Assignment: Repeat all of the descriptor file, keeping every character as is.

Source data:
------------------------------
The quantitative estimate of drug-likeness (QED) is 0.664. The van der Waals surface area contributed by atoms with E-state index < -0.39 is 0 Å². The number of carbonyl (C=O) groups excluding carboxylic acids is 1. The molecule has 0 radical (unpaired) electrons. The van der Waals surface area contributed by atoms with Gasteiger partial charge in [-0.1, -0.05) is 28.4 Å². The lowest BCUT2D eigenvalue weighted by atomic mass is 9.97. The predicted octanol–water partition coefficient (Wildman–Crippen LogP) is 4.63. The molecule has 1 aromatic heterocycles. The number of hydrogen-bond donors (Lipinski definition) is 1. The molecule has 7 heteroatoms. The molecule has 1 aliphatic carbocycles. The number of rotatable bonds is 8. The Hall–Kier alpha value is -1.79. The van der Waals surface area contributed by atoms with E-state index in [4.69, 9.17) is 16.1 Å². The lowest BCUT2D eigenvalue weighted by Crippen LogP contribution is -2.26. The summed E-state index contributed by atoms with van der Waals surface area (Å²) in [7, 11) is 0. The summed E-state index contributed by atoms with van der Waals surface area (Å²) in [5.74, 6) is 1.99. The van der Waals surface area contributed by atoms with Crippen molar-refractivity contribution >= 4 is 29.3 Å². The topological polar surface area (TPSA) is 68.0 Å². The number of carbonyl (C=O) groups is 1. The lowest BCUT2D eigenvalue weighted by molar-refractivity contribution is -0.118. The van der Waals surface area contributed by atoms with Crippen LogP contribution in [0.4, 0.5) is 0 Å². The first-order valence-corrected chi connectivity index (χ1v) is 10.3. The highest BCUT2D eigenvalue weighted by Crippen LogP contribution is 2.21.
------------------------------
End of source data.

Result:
The quantitative estimate of drug-likeness (QED) is 0.664. The van der Waals surface area contributed by atoms with E-state index < -0.39 is 0 Å². The number of carbonyl (C=O) groups excluding carboxylic acids is 1. The molecule has 0 radical (unpaired) electrons. The van der Waals surface area contributed by atoms with Gasteiger partial charge in [-0.1, -0.05) is 28.4 Å². The lowest BCUT2D eigenvalue weighted by atomic mass is 9.97. The predicted octanol–water partition coefficient (Wildman–Crippen LogP) is 4.63. The molecule has 1 aromatic heterocycles. The number of hydrogen-bond donors (Lipinski definition) is 1. The molecule has 7 heteroatoms. The molecule has 1 aliphatic carbocycles. The number of rotatable bonds is 8. The Hall–Kier alpha value is -1.79. The van der Waals surface area contributed by atoms with E-state index in [4.69, 9.17) is 16.1 Å². The lowest BCUT2D eigenvalue weighted by Crippen LogP contribution is -2.26. The summed E-state index contributed by atoms with van der Waals surface area (Å²) in [7, 11) is 0. The summed E-state index contributed by atoms with van der Waals surface area (Å²) in [5.74, 6) is 1.99. The van der Waals surface area contributed by atoms with Crippen molar-refractivity contribution >= 4 is 29.3 Å². The topological polar surface area (TPSA) is 68.0 Å². The number of carbonyl (C=O) groups is 1. The lowest BCUT2D eigenvalue weighted by molar-refractivity contribution is -0.118. The van der Waals surface area contributed by atoms with Crippen LogP contribution in [0.4, 0.5) is 0 Å². The first-order valence-corrected chi connectivity index (χ1v) is 10.3. The highest BCUT2D eigenvalue weighted by Crippen LogP contribution is 2.21.